The truth about insurance branch networks


Authored by Jon Walker, Executive Managing Director, AXA Commercial

Branch networks are crucial to the distribution of insurance. Industry and press comments usually focus on branch closures and branch openings. But the quality of the service you provide has nothing to do with the number of your branches. It is about striking the right balance between proximity and expertise.

Whenever an insurer or a broker closes (some) regional branches, technological explanations are quick. Customers no longer want to buy insurance over the phone or in a shop; they prefer the convenience of online purchases. To take that into account, businesses have automated their processes, improved their efficiency and reduced the need for local presence on the ground.

Symmetrically, whenever an insurer or a broker opens (some) regional branches, the value of human interaction is always put forward. Customers want personalised service and face-to-face advice. Businesses benefit from the high levels of local visibility (of high-street shops) and their local staff need to be there – physically – for customers.

Both visions are wrong. Of course, you need feet on the ground. And of course, you need some degree of automation. But what matters isn’t how vast your branch network is, it is what you do with your branches that counts.

Insurers need regional branches for many reasons, not least broker relations. You need a local presence to find the right broker partner, build the connection, maintain the relationship – and better serve the end customer. If you want to grow in the mid-market or mid-corporate segments, that is the kind of partnership you need to invest in.

In insurance as in sentiments, long-distance relationships rarely work: there’s bound to be some miscommunication, and often some mistrust. And when an insurer/broker relationship finally breaks down, policy-holders risk being left in the middle. 

In the SME market, while there are many companies who prefer to buy direct and online, there are still customers (the majority by the way) who place value on broker-led advice and underwriting expertise and the local branches can support brokers with dedicated underwriting resource. That still represents distinctive advantage in this segment.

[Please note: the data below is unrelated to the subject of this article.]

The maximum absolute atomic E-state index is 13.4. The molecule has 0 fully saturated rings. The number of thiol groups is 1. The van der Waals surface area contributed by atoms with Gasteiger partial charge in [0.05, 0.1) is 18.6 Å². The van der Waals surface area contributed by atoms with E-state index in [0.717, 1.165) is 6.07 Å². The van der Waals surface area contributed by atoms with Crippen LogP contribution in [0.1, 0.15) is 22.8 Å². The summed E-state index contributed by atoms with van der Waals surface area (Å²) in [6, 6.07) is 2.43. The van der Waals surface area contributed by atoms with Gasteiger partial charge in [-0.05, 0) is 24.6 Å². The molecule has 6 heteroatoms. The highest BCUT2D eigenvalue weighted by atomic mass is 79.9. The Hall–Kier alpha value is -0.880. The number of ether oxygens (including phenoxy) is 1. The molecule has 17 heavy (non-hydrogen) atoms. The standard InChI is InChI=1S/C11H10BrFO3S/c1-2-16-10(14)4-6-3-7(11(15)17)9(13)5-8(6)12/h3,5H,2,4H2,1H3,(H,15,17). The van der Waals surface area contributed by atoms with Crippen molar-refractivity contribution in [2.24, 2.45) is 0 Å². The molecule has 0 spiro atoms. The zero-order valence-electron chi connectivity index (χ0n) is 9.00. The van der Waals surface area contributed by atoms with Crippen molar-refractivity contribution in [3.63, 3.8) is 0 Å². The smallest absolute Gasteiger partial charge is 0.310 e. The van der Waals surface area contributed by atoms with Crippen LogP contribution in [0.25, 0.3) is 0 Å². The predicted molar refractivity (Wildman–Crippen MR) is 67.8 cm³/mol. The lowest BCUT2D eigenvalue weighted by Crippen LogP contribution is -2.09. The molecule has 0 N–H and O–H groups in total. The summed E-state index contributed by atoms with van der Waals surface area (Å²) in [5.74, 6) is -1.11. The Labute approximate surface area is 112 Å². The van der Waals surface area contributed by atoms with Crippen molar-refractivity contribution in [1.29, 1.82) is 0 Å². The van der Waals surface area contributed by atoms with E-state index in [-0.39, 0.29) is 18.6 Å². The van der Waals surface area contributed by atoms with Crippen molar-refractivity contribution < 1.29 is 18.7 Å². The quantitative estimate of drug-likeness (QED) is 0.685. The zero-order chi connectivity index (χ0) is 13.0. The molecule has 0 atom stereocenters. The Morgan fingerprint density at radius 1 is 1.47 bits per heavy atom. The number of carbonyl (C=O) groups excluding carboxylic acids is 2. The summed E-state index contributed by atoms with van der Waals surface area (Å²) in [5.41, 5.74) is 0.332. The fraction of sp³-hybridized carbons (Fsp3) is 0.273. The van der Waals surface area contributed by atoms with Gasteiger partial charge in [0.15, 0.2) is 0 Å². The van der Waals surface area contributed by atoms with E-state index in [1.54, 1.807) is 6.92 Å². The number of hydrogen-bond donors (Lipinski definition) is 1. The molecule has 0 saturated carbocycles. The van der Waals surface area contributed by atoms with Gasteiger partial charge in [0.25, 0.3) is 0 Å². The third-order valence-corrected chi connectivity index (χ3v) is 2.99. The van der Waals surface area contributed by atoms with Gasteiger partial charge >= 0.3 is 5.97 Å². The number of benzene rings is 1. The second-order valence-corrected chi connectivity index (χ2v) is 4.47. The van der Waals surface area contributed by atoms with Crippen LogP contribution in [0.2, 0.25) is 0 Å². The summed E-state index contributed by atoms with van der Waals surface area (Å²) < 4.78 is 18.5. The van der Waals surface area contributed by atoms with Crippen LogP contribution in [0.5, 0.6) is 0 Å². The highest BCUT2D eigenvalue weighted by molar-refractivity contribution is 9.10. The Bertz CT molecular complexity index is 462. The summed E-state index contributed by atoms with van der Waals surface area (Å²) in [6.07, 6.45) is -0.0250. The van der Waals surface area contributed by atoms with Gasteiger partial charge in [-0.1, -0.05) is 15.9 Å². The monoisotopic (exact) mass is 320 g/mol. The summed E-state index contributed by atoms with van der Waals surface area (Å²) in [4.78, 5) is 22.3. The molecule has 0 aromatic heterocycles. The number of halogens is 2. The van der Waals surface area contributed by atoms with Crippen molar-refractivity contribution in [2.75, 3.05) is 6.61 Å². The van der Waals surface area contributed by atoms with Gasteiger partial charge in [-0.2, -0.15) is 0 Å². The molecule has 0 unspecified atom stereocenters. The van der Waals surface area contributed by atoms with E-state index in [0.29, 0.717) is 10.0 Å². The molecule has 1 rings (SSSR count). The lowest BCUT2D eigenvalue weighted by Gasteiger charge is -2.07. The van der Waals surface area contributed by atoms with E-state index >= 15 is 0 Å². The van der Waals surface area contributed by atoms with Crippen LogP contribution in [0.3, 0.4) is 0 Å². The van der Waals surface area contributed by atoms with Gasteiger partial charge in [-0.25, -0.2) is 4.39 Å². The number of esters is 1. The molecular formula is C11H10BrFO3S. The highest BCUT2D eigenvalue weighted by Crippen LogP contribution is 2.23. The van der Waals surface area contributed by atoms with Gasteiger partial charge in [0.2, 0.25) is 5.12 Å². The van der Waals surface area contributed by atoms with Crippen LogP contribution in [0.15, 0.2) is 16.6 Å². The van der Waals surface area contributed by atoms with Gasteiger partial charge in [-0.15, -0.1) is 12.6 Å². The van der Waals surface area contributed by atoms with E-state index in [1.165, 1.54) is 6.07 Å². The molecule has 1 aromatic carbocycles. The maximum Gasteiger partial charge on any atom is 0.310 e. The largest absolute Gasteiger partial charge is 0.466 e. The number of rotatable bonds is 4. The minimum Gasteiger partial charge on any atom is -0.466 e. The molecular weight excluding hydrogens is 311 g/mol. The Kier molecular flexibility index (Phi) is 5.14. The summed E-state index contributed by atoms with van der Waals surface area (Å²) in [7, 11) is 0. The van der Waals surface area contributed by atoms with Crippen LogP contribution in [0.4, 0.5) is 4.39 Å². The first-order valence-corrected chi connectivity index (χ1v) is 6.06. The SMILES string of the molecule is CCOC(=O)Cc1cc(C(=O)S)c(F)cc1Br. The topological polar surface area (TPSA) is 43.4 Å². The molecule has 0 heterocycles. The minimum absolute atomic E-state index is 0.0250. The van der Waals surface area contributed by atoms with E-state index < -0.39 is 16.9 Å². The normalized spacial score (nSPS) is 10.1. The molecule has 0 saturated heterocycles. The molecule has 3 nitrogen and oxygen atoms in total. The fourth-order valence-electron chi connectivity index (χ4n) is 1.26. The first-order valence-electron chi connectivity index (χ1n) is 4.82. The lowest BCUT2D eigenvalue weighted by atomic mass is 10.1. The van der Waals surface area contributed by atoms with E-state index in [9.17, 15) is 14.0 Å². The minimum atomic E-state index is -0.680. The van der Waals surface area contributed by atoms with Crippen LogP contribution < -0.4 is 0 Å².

Other operations, however, can perfectly be carried out remotely. Most policy renewals and mid-terms adjustments, for instance, don’t require any geographic proximity. These operations can be assigned to one or two national centres

These centres can develop efficiencies and deliver a more consistent and responsive level of service. They can be dedicated to a particular type of business and still have effective relationships based on being an extension to a branch offering, rather than separate to it. For instance, our two SME Trading Centres will focus on broker service in that key area of the market.

That is how we’re combining proximity and expertise. Our network is composed of local branches and centres of excellence, supporting each other, with one unifying goal: enhancing broker service and delivering against customer needs. By striking that balance, we trust we’ll enhance our partners’ experience. 


Jon Walker's picture

Jon Walker is the Executive Managing Director of AXA Commercial Intermediary. He joined the insurer in 2014 from Bluefin, where he worked as personal lines MD. Prior to that, he was the chief executive of Towergate’s retail broking arm.

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